Fork in the Road
Kitchen Witchery in New Orleans
There was a rather charming fad during the 1970s when shops sold “kitchen witches,” oddly appealing crones with floral babushkas and full skirts sitting on a broom stick. It was said that hanging one in your kitchen brought you luck. At the time, our kitchen was rather small, but one wall was covered by a pegboard painted bright- yellow from which we hung curved teapots, cast-iron skillets, ladles, spoons and the kitchen witch in a yellow skirt. The rest of the room was yellow with touches of red and orange – it was a cheery little place where I learned to cook cheese soufflés, Yorkshire puddings and scampi, but without a doubt, it was my mother’s realm. Born in Avoyelles Parish, she hailed from a female familial line that never produced a bad cook and seldom needed a cookbook. So pronounced was her talent that one Christmas my brother and I showered her with a new skillet, a hand mixer and other cookery items – I didn’t realize what we had done until I saw her sitting on the floor near the Christmas tree deep in pots and pans and laughing her head off. (At least I did have the good grace to include a bottle of perfume as a gift.) Even my dog Earl knew her genius. One afternoon, he ran to the oven, pounced on it and then pounced on my mother, back and forth repeatedly, barking, as if to say, “Cook, woman, cook!”
On Toulouse Street in the French Quarter, in an old house from 1830, Kitchen Witch Cookbooks is like an old curiosity shop for cookery that just might bring you epicurean luck. It offers rare, vintage and out-of-print cookbooks; there is also a full line of Cajun, Creole and just-plain-Louisiana cookbooks available. You can’t help but think that if Gillian Holroyd had opened a bookshop, it might be like this one. Additionally, the store sells its own spice blends and vanilla, an essential for Christmas baking and cooking. It’s worth a visit for that person on your Christmas list who might just be waiting for that long-lost cookbook or the recipe for the perfect pumpkin pie, Louisiana-style.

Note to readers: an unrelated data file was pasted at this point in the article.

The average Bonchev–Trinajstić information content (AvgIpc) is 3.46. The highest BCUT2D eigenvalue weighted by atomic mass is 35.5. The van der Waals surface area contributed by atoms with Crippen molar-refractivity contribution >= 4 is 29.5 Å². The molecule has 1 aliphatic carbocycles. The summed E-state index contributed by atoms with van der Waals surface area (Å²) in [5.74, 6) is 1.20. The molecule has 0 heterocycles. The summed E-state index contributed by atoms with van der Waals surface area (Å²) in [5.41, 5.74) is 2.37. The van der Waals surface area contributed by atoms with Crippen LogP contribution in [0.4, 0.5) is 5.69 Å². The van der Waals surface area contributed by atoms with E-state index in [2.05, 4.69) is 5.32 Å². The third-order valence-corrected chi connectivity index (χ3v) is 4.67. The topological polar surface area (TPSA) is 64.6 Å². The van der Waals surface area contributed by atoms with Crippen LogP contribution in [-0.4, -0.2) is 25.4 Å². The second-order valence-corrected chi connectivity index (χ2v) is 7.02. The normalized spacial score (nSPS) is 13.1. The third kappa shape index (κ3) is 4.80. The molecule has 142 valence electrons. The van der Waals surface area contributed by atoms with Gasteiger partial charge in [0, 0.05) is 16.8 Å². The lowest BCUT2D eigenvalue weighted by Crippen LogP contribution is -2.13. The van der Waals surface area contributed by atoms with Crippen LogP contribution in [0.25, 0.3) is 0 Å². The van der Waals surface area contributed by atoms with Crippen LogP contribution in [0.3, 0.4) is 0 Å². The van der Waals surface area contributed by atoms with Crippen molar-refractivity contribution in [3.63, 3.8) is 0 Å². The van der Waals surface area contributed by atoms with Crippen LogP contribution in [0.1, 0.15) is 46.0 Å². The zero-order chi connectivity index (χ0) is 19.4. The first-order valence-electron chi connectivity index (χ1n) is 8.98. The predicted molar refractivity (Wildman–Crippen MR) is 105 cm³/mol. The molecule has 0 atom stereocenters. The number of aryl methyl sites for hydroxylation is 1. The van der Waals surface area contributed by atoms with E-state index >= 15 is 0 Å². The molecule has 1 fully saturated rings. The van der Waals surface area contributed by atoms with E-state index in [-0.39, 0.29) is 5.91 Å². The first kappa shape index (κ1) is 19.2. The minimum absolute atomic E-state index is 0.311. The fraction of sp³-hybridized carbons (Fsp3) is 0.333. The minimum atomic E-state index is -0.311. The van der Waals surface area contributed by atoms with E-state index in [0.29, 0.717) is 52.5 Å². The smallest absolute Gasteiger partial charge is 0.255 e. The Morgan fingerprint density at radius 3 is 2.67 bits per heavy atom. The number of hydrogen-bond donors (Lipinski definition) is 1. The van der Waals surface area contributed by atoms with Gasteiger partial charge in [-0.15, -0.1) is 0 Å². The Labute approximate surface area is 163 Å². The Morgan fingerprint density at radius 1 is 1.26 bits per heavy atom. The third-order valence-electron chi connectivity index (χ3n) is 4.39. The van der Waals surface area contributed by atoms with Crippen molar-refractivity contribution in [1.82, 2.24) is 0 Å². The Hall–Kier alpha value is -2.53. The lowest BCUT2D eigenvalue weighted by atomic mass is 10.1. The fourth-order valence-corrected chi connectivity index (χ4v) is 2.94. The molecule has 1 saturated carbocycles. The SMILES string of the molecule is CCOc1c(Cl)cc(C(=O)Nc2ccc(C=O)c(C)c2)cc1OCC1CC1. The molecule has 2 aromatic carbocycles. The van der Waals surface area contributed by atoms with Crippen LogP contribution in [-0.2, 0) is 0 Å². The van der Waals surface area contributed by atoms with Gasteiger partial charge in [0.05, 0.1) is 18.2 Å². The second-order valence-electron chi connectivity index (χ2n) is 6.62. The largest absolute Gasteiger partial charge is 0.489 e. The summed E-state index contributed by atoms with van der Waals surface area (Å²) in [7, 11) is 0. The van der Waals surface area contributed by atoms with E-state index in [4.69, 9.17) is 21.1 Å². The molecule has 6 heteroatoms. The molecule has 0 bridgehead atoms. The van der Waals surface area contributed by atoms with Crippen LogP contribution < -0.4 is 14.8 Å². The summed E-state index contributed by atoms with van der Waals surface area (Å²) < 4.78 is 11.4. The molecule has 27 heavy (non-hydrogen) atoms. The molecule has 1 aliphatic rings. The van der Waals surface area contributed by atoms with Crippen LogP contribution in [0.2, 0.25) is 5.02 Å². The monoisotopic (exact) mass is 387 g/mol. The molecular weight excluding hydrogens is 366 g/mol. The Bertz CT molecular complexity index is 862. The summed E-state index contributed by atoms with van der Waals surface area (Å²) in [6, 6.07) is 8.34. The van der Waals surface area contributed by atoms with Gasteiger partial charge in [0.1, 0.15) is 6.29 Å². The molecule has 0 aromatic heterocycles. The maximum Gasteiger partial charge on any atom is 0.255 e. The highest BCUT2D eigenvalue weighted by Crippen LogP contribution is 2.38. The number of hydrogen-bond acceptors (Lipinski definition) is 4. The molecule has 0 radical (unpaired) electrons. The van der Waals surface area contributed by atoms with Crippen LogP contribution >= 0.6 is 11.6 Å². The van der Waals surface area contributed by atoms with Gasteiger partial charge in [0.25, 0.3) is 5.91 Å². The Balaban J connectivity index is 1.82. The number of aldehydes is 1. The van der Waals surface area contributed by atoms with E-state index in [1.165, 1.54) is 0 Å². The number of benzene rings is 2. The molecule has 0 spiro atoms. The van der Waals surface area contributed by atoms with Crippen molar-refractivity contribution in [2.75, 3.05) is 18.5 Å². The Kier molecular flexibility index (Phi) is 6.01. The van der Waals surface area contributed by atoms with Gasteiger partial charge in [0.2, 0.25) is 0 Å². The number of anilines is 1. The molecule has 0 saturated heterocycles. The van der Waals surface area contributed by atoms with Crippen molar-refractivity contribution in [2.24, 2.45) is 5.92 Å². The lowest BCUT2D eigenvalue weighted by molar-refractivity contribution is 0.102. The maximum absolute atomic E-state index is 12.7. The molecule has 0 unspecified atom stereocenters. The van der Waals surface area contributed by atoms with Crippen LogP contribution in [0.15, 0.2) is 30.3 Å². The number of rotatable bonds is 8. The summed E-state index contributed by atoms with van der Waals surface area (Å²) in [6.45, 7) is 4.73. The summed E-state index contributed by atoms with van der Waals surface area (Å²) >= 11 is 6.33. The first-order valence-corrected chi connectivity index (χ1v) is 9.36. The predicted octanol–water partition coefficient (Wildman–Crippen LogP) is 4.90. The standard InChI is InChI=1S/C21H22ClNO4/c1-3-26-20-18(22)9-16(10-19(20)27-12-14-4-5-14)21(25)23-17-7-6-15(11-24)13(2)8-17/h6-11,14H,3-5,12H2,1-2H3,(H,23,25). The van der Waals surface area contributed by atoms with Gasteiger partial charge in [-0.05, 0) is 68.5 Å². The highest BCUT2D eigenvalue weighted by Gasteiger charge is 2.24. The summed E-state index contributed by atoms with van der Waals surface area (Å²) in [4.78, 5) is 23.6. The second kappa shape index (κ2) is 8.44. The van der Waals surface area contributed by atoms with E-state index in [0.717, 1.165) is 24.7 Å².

Kitchen Witch Cookbooks, 631 Toulouse St., New Orleans, (504) 528-8382
Cause to Celebrate
I have been visiting the French Quarter since childhood frequently, and there are some places there that affect me like an evil miasma; some do not. The 1850 House in the Lower Pontalba Building was always a place where I felt consumed by lightness and air; it was a good house, sitting there on Jackson Square. Jackson Square during Christmastime is a thing of beauty with sparkling lights, the sound of steamboats from the river and the holiness of St. Louis Cathedral reigning at its center, flanked by the Pontalba Buildings.
Clothed in its traditional Creole decoration – bowls of fruit and garlands – the house rises in tiers filled with half-tester beds, oval-framed portraits, a rocking chair by the kitchen hearth, marble-topped tables, armoires, Sevres china and Old Paris porcelain. It simply glows softly like a glass of champagne on New Year’s Eve. There is an imprint of happiness in this house, like Christmas morning.
It was once rented by wealthy widows and merchants. In 1856, William Hewes, president of both a bank and the New Orleans, Opelousas & Great Western Railroad, lived there with his family.
The 1850 House, 523 St. Ann St., New Orleans, (504) 568-6968